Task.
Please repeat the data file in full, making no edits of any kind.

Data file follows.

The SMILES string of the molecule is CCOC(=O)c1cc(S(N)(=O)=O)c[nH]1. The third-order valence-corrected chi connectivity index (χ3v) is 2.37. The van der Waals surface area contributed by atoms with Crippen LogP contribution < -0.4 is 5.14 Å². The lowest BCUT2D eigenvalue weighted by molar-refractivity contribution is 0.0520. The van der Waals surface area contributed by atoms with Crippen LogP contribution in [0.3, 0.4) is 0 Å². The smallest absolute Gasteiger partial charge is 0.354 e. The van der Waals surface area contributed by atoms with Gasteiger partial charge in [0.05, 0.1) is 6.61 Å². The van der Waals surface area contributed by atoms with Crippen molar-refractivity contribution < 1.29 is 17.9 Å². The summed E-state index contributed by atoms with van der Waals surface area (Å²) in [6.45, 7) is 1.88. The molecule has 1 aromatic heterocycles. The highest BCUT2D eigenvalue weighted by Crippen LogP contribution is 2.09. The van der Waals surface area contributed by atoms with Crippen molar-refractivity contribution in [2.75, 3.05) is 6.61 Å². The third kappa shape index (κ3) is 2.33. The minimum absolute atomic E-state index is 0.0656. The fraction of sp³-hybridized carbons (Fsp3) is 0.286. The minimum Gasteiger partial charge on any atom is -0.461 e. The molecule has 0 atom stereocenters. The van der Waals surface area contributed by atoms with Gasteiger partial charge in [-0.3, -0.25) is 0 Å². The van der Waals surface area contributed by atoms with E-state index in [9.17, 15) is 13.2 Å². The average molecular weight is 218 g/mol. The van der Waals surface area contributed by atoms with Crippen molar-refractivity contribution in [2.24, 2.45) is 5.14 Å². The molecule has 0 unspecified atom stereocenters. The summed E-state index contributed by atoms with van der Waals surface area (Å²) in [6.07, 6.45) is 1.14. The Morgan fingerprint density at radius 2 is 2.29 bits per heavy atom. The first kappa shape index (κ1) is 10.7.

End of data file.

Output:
The SMILES string of the molecule is CCOC(=O)c1cc(S(N)(=O)=O)c[nH]1. The third-order valence-corrected chi connectivity index (χ3v) is 2.37. The van der Waals surface area contributed by atoms with Crippen LogP contribution < -0.4 is 5.14 Å². The lowest BCUT2D eigenvalue weighted by molar-refractivity contribution is 0.0520. The van der Waals surface area contributed by atoms with Crippen LogP contribution in [0.3, 0.4) is 0 Å². The smallest absolute Gasteiger partial charge is 0.354 e. The van der Waals surface area contributed by atoms with Gasteiger partial charge in [0.05, 0.1) is 6.61 Å². The van der Waals surface area contributed by atoms with Crippen molar-refractivity contribution < 1.29 is 17.9 Å². The summed E-state index contributed by atoms with van der Waals surface area (Å²) in [6.45, 7) is 1.88. The molecule has 1 aromatic heterocycles. The highest BCUT2D eigenvalue weighted by Crippen LogP contribution is 2.09. The van der Waals surface area contributed by atoms with Crippen molar-refractivity contribution in [2.75, 3.05) is 6.61 Å². The third kappa shape index (κ3) is 2.33. The minimum absolute atomic E-state index is 0.0656. The fraction of sp³-hybridized carbons (Fsp3) is 0.286. The minimum Gasteiger partial charge on any atom is -0.461 e. The molecule has 0 atom stereocenters. The van der Waals surface area contributed by atoms with Gasteiger partial charge in [-0.3, -0.25) is 0 Å². The van der Waals surface area contributed by atoms with E-state index in [9.17, 15) is 13.2 Å². The average molecular weight is 218 g/mol. The van der Waals surface area contributed by atoms with Crippen molar-refractivity contribution in [2.24, 2.45) is 5.14 Å². The molecule has 0 unspecified atom stereocenters. The summed E-state index contributed by atoms with van der Waals surface area (Å²) in [6.07, 6.45) is 1.14. The Morgan fingerprint density at radius 2 is 2.29 bits per heavy atom. The first kappa shape index (κ1) is 10.7.